Stratham woman assisted efforts in marathon medical tent
STRATHAM - The carnage will forever haunt Heather Bond McCormick.
When she agreed to volunteer to help in the Boston Marathon medical tent, the Stratham mother never expected to witness bloodshed. She was there, under the tent near the finish line, when the first bomb exploded Monday.
Twelve seconds later another bomb blew.
"The bomb went off and the entire place went silent. We all looked around," she said.
Moments later, the wounded began arriving in the tent, one by one.
"Every single person that was affected in the blast came right into our tent. I saw every single one of them. There were people covered in blood, some with their legs blown off," she said Wednesday.
McCormick, 35, decided to volunteer in a non-clinical role with a good friend, physician assistant Dixie Patterson of Newburyport, Mass. McCormick was charged with taking down names, bib numbers, ages, and other information when runners entered the tent in need of medical attention.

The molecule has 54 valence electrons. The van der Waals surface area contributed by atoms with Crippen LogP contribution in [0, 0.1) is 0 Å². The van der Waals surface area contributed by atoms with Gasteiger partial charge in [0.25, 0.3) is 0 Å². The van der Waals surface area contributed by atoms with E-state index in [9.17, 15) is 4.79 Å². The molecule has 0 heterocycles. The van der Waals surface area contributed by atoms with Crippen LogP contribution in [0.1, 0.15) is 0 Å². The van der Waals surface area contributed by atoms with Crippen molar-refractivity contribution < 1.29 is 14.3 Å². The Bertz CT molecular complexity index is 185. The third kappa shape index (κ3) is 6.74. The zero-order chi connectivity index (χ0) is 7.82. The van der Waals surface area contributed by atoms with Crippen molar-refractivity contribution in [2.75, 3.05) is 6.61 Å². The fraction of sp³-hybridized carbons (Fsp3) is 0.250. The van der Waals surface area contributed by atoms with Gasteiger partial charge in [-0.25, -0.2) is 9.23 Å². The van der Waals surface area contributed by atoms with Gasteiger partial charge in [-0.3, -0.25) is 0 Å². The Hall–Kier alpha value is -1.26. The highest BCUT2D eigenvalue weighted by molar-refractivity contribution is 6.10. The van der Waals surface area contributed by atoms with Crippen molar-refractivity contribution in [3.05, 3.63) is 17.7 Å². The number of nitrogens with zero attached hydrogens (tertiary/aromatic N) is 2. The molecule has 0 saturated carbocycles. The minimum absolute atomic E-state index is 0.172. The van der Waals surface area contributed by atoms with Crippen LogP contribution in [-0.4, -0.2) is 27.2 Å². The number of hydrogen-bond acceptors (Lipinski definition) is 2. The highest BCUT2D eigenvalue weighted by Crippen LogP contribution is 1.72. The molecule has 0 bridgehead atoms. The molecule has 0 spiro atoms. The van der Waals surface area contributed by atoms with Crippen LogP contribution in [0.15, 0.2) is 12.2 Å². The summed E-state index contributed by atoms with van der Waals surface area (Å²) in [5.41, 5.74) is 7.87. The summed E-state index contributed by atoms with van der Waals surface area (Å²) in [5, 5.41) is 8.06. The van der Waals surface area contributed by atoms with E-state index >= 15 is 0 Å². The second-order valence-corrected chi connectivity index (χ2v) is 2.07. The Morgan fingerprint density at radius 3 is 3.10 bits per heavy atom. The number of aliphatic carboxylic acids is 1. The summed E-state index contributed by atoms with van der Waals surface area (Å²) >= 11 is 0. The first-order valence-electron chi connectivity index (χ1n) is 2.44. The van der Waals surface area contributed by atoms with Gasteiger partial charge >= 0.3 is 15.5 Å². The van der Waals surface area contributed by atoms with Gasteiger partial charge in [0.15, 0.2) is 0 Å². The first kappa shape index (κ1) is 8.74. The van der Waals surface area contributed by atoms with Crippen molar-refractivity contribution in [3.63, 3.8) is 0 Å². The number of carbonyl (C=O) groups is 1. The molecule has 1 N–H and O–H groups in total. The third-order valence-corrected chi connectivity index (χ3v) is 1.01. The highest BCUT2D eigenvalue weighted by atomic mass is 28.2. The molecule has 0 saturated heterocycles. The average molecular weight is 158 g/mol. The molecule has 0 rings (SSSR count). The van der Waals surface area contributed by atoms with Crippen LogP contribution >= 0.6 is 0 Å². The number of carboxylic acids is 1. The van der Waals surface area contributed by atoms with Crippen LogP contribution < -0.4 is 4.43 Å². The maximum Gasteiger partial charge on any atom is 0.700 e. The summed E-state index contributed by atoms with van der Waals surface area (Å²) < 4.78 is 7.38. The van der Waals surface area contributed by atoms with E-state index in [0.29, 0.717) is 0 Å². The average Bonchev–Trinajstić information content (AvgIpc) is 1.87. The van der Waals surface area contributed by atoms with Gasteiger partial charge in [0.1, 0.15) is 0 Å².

While McCormick didn't treat the bombing victims, she and others turned their pod into a makeshift supply area. She was in an area near the back of the tent where ambulances waited to transport the victims.
"Our area became the go-to area for EMS workers to get their supplies," said McCormick, who is an office manager for a medical group in Portsmouth.
"It was a relatively calm chaos," she said.
Critical care sections were set up under the tent, along with a morgue.
"We saw lots of lower leg injuries. There was blood all over the floor. It was absolutely gruesome and horrifying," she said. "It's certainly something that will never go away. The last couple of days have been nothing but those images."
By 5 p.m. on Monday, a grief-stricken McCormick left the tent and headed for home.
Her father-in-law, a Vietnam veteran, said he would be there for her whenever she was ready to talk about her experience.
"He would relate the best to what I had witnessed, having been in the battlefield in Vietnam," she said.